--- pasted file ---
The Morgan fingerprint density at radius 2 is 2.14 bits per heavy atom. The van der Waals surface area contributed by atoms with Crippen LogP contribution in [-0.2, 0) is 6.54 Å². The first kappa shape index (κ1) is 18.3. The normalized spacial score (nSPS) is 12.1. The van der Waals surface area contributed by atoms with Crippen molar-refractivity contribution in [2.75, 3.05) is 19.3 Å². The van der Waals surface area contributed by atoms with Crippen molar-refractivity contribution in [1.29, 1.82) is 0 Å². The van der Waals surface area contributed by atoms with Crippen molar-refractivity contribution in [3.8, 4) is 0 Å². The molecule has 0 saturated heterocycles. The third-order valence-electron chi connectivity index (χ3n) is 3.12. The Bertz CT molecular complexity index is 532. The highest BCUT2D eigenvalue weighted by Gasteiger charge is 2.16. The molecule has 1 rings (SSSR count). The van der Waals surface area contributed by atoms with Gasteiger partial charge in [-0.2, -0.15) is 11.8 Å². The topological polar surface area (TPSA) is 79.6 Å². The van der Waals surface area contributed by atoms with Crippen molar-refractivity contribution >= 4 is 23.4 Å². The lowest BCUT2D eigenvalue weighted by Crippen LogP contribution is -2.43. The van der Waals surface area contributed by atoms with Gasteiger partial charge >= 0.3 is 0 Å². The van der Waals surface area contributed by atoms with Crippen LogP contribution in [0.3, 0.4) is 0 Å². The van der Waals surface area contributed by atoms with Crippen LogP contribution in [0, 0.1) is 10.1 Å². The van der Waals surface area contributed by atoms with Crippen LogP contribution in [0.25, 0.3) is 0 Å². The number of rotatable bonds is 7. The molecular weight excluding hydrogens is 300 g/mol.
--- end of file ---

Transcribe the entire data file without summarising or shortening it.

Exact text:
The Morgan fingerprint density at radius 2 is 2.14 bits per heavy atom. The van der Waals surface area contributed by atoms with Crippen LogP contribution in [-0.2, 0) is 6.54 Å². The first kappa shape index (κ1) is 18.3. The normalized spacial score (nSPS) is 12.1. The van der Waals surface area contributed by atoms with Crippen molar-refractivity contribution in [2.75, 3.05) is 19.3 Å². The van der Waals surface area contributed by atoms with Crippen molar-refractivity contribution in [1.29, 1.82) is 0 Å². The van der Waals surface area contributed by atoms with Crippen molar-refractivity contribution in [3.8, 4) is 0 Å². The molecule has 0 saturated heterocycles. The third-order valence-electron chi connectivity index (χ3n) is 3.12. The Bertz CT molecular complexity index is 532. The highest BCUT2D eigenvalue weighted by Gasteiger charge is 2.16. The molecule has 1 rings (SSSR count). The van der Waals surface area contributed by atoms with Gasteiger partial charge in [-0.2, -0.15) is 11.8 Å². The topological polar surface area (TPSA) is 79.6 Å². The van der Waals surface area contributed by atoms with Crippen molar-refractivity contribution >= 4 is 23.4 Å². The lowest BCUT2D eigenvalue weighted by Crippen LogP contribution is -2.43. The van der Waals surface area contributed by atoms with Gasteiger partial charge >= 0.3 is 0 Å². The van der Waals surface area contributed by atoms with Crippen LogP contribution in [0.3, 0.4) is 0 Å². The van der Waals surface area contributed by atoms with Crippen LogP contribution in [0, 0.1) is 10.1 Å². The van der Waals surface area contributed by atoms with Crippen LogP contribution in [0.25, 0.3) is 0 Å². The number of rotatable bonds is 7. The molecular weight excluding hydrogens is 300 g/mol.